1 Thursday, 5 July 2007
2 [Status Conference]
3 [Open session]
4 [The appellant entered court]
5 --- Upon commencing at 10.00 a.m.
6 JUDGE MERON: Registrar, will you please call the case.
7 THE REGISTRAR: Good morning, Your Honour. This is case number
8 IT-00-39-A, the Prosecutor versus Momcilo Krajisnik.
9 JUDGE MERON: I will now call for the appearances of the parties
10 and of the amicus. The Prosecution?
11 MS. McCALL: Good morning, Your Honour. Shelagh McCall is my
12 name. The counsel beside me is Peter Kremer and with us our case manager,
13 Lourdes Galicia.
14 JUDGE MERON: Thank you, Ms. McCall.
15 MR. NICHOLLS: I am Colin Nicholls, acting as amicus curiae and I
16 am assisted by Ms. Michelle Butler.
17 JUDGE MERON: Thank you, Mr. Nicholls.
18 Mr. Krajisnik, can you hear the proceedings in a language that you
20 THE APPELLANT: [Interpretation] Yes. I do understand, Your
21 Honour. Thank you very much. Yes.
22 JUDGE MERON: Thank you, Mr. Krajisnik. You may be seated.
23 This, as you know, is a Status Conference called in accordance
24 with Rule 65 bis of the Rules of Procedure and Evidence. Rule 65 bis(B)
25 requires a Status Conference to be convened within 120 days of the last
1 Status Conference to allow any person in custody, pending appeal, the
2 opportunity to raise issues in relation thereto, including the mental and
3 physical condition of this person. The last Status Conference in this
4 case was held on 5 April 2007.
5 I would like to begin this Status Conference by inquiring into
6 Mr. Krajisnik's health. Mr. Krajisnik, I would like you to respond on
7 this issue. Any problems with your health to which you would like to
8 alert me?
9 THE APPELLANT: [Interpretation] No problems, Your Honour. Thank
10 you very much.
11 JUDGE MERON: Thank you. I'm glad to hear that. In a moment, I
12 will give you a chance to address other issues, if you have any, but right
13 now I wanted to limit myself to this question of any concerns about your
14 mental or physical well being and I'm glad to hear that there are none.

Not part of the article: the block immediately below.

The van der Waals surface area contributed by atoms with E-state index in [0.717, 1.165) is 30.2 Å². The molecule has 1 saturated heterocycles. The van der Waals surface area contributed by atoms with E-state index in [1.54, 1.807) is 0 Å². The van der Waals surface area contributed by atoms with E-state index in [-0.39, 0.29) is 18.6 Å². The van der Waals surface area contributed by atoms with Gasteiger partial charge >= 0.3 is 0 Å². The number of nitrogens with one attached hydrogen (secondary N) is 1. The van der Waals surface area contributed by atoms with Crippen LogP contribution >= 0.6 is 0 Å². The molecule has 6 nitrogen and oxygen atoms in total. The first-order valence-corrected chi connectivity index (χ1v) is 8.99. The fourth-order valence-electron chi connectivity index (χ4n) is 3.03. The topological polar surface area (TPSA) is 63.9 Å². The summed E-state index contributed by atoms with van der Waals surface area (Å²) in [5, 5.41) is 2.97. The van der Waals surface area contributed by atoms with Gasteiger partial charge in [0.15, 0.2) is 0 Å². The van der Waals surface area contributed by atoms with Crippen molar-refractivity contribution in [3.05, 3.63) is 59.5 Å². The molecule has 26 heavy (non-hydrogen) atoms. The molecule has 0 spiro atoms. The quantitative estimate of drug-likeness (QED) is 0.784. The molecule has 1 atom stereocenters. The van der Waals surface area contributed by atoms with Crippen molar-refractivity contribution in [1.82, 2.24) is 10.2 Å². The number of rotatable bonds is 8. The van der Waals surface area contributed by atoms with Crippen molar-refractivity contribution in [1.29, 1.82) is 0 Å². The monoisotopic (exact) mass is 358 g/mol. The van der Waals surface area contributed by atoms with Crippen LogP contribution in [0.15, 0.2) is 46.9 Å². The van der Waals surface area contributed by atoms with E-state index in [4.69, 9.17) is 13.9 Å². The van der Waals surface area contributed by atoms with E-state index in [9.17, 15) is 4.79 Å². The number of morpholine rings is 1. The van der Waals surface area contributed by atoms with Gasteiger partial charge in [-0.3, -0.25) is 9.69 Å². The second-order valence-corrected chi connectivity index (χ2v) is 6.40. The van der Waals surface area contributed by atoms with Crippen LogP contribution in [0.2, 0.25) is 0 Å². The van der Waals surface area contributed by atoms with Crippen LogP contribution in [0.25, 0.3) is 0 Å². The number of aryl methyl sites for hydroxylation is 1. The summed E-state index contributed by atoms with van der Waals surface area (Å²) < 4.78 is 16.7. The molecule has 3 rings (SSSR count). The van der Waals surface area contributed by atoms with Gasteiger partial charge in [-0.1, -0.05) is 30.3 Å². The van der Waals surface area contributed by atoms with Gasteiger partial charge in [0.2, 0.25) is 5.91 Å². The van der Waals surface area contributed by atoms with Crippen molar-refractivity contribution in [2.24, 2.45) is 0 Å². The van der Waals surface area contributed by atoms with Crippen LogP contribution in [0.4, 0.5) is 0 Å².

15 Before I turn to other issues I want to say a few words to the
16 parties and to the amicus about scheduling. I'm sure you're all aware of
17 how the schedule works but I want to go through it again now.
18 First, on the Prosecution appeal. The briefing on this was
19 completed on the 22nd of February 2007 when the Prosecution filed its
20 reply brief and so I believe we are all set in regards to this.
21 Second, in relation to the appeal of Mr. Krajisnik, based on our
22 decision of 11 May, we have two sets of deadlines going on. With regard
23 to the amicus, the notice of appeal has been filed. The appeal brief is
24 due 75 days after 11 May, which, by my calculation, would be July 25.
25 After that, we follow our usual deadlines in accordance with Rules 112 and
1 113. With regard to Mr. Krajisnik, the notice of appeal has also been
2 filed and the appeal brief is due 75 days after the translation of the
3 judgement into B/C/S. The B/C/S translation of the judgement will
4 hopefully be ready shortly, and Mr. Krajisnik's appeal brief will be due
5 75 days after that.
6 The Prosecution's response will be due within the usual time frame
7 after that, and Mr. Krajisnik's reply will be due within 15 days of when
8 he receives the B/C/S translation of the Prosecution's response.
9 This case has progressed slowly so far, partly in light of the
10 Appeals Chamber consideration and the resolution of Mr. Krajisnik's
11 request to self-represent himself. In light of the slow pace, I will be
12 particularly reluctant to grant any motions that will have the effect of
13 delaying the proceedings further. And I trust and expect the parties to
14 meet all the deadlines.
15 Mr. Krajisnik, I would like to say to you in particular that the
16 Appeals Chamber has acceded to your argument that you have the right of
17 self-representation, and as you know, I myself was one of the Judges in
18 the majority who supported this conclusion, but, of course, we expect you
19 to conduct your appeal in a professional manner and to abide by the
20 requirements set out in the Rules of Procedure and Evidence, and in the
21 relevant practice directions, including with regard to word counts, to
22 precise arguments in support of your grounds of appeal, with specific
23 references to the judgement below and the relevant evidence and to other
25 We are undoubtedly on the same page, on the same wave length in
1 hoping that your exercise of your right to self-representation will lead
2 to no disruption of the appeal proceeding. Failure to abide by the rules,
3 in particular those pertaining to deadlines, may lead to substantial and
4 persistent disruption of the case and might have -- and might give cause
5 for the Appeals Chamber to revisit your self-representation. And I
6 wanted, Mr. Krajisnik, to be very clear in all fairness to you at this
7 stage about my approach to these issues.